With that understanding, giving money to the missions isn’t viewed as giving charity. Rather, I think we have to view it as an act of solidarity to correct an economic imbalance; to address an injustice. That is an important shift in our understanding of our mission activity and is sometime difficult for people to accept. We usually feel good about ourselves when we give charity to others; it shows that we are good people. It can be uncomfortable to realize that we have benefited from an injustice and have to make it right.
Mission as Being in Solidarity
In my talks with parish groups, I sometimes ask those who are parents if they think that they are giving charity when they buy clothes for their children. Of course, they don’t think of that as charity. They’ll say that they are just using their family resources to meet the needs of the family.
Well, when we recognize the mission Church as part of “us”, then our sharing of resources is not going to be viewed as charity, but simply the using of our resources for our needs.
Being in solidarity means that we re-define our understanding of “us” so that it better reflects our theology of the Church as the body of Christ.
These are three shifts in our understanding of mission:
- That the whole Church has to be missionary;
- That the missionary activity must be relationships between equals, where the presence of God is recognized and the enculturalization of Christianity is encouraged;
- And, that the financial component of missionary activity is about justice, not charity brings about a shift in missiology from the heroic model to the humble model.
That is not to say that sacrifice is not required of the missionary–we all can tell contemporary stories of the heroic faith and commitment of missionaries. But it requires humbleness to be in mutual relationship. It requires the humility to recognize and accept the gifts that the mission Church has to give the mission sending Church.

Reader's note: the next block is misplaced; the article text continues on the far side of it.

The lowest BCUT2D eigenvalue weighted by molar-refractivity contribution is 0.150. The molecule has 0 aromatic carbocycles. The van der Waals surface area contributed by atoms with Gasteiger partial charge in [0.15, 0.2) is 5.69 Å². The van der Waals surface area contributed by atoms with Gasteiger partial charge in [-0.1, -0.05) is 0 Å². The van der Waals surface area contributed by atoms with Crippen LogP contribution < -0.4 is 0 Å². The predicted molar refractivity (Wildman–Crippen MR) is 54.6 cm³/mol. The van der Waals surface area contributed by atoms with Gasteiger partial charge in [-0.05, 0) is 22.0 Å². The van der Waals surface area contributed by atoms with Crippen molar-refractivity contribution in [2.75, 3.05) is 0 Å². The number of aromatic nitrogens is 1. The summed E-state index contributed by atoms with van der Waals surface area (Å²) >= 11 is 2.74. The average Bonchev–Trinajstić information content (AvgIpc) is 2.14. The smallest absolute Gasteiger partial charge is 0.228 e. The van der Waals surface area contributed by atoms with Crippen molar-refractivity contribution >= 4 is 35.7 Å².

A great gift that the mission Church offers us is their powerful witness of faith. I saw this articulated best in an interview with Bishop Macram Max Gassis, in America magazine. Bishop Gassis was speaking about the reality of the Church in Sudan, where an estimate 2 million people have been killed since 1983. He said:
“We are called a ‘recipient church’, and we are. And the Church in the U.S. says that it is a ‘donor church’. And it is. But aren’t we also a donor church? What about our blood-the blood of our martyrs? What about the suffering of our children? We donate these realities to the universal Church. So I think that we are giving more than we are receiving-because we are giving our lives.” (America, Jan 15-22, 2000)
Perhaps one of the greatest gifts that the mission Church can give us, is that in its witness of faith, they hold up to us a mirror that allows us to examine our own lives of faith. As we come to know brothers and sisters of faith from a culture other than our own, we learn of new ways of understanding the Scriptures; we see new models of being a parish community; we encounter experiences of God’s interaction with God’s people that are different from our own. And in the relationship with the mission Church we can see how our own experiences of faith and Church are bound by our own culture and fail to fully express the richness of the relationship between God and God’s people.